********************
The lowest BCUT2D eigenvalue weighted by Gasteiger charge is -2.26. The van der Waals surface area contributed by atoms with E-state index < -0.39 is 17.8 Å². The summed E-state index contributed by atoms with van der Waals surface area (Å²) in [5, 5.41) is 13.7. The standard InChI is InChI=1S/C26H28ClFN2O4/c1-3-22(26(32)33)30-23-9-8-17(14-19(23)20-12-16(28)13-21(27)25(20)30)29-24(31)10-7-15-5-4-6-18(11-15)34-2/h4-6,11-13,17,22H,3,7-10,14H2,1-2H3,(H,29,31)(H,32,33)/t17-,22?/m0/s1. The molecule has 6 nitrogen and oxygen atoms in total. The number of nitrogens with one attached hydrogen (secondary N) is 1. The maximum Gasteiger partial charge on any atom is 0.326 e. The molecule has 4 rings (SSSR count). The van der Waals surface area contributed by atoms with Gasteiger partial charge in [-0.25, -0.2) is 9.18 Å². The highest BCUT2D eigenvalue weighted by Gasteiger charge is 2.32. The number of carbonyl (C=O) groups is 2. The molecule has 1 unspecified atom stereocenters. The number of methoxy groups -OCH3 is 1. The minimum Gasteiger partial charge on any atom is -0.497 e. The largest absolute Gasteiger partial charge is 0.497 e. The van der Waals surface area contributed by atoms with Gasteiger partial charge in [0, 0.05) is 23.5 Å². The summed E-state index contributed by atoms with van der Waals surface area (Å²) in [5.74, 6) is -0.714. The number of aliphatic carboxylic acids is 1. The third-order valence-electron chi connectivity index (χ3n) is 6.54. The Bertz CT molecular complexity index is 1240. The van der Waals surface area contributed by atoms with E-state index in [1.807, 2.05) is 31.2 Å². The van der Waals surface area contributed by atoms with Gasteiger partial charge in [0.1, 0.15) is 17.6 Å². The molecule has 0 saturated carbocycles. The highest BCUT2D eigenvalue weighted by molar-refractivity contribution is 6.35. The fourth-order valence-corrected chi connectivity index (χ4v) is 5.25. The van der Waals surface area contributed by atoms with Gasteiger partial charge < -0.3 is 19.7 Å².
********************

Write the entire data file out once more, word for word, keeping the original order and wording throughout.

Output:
The lowest BCUT2D eigenvalue weighted by Gasteiger charge is -2.26. The van der Waals surface area contributed by atoms with E-state index < -0.39 is 17.8 Å². The summed E-state index contributed by atoms with van der Waals surface area (Å²) in [5, 5.41) is 13.7. The standard InChI is InChI=1S/C26H28ClFN2O4/c1-3-22(26(32)33)30-23-9-8-17(14-19(23)20-12-16(28)13-21(27)25(20)30)29-24(31)10-7-15-5-4-6-18(11-15)34-2/h4-6,11-13,17,22H,3,7-10,14H2,1-2H3,(H,29,31)(H,32,33)/t17-,22?/m0/s1. The molecule has 6 nitrogen and oxygen atoms in total. The number of nitrogens with one attached hydrogen (secondary N) is 1. The maximum Gasteiger partial charge on any atom is 0.326 e. The molecule has 4 rings (SSSR count). The van der Waals surface area contributed by atoms with Gasteiger partial charge in [-0.25, -0.2) is 9.18 Å². The highest BCUT2D eigenvalue weighted by Gasteiger charge is 2.32. The number of carbonyl (C=O) groups is 2. The molecule has 1 unspecified atom stereocenters. The number of methoxy groups -OCH3 is 1. The minimum Gasteiger partial charge on any atom is -0.497 e. The largest absolute Gasteiger partial charge is 0.497 e. The van der Waals surface area contributed by atoms with Gasteiger partial charge in [0, 0.05) is 23.5 Å². The summed E-state index contributed by atoms with van der Waals surface area (Å²) in [5.74, 6) is -0.714. The number of aliphatic carboxylic acids is 1. The third-order valence-electron chi connectivity index (χ3n) is 6.54. The Bertz CT molecular complexity index is 1240. The van der Waals surface area contributed by atoms with E-state index in [1.807, 2.05) is 31.2 Å². The van der Waals surface area contributed by atoms with Gasteiger partial charge in [0.1, 0.15) is 17.6 Å². The molecule has 0 saturated carbocycles. The highest BCUT2D eigenvalue weighted by molar-refractivity contribution is 6.35. The fourth-order valence-corrected chi connectivity index (χ4v) is 5.25. The van der Waals surface area contributed by atoms with Gasteiger partial charge < -0.3 is 19.7 Å².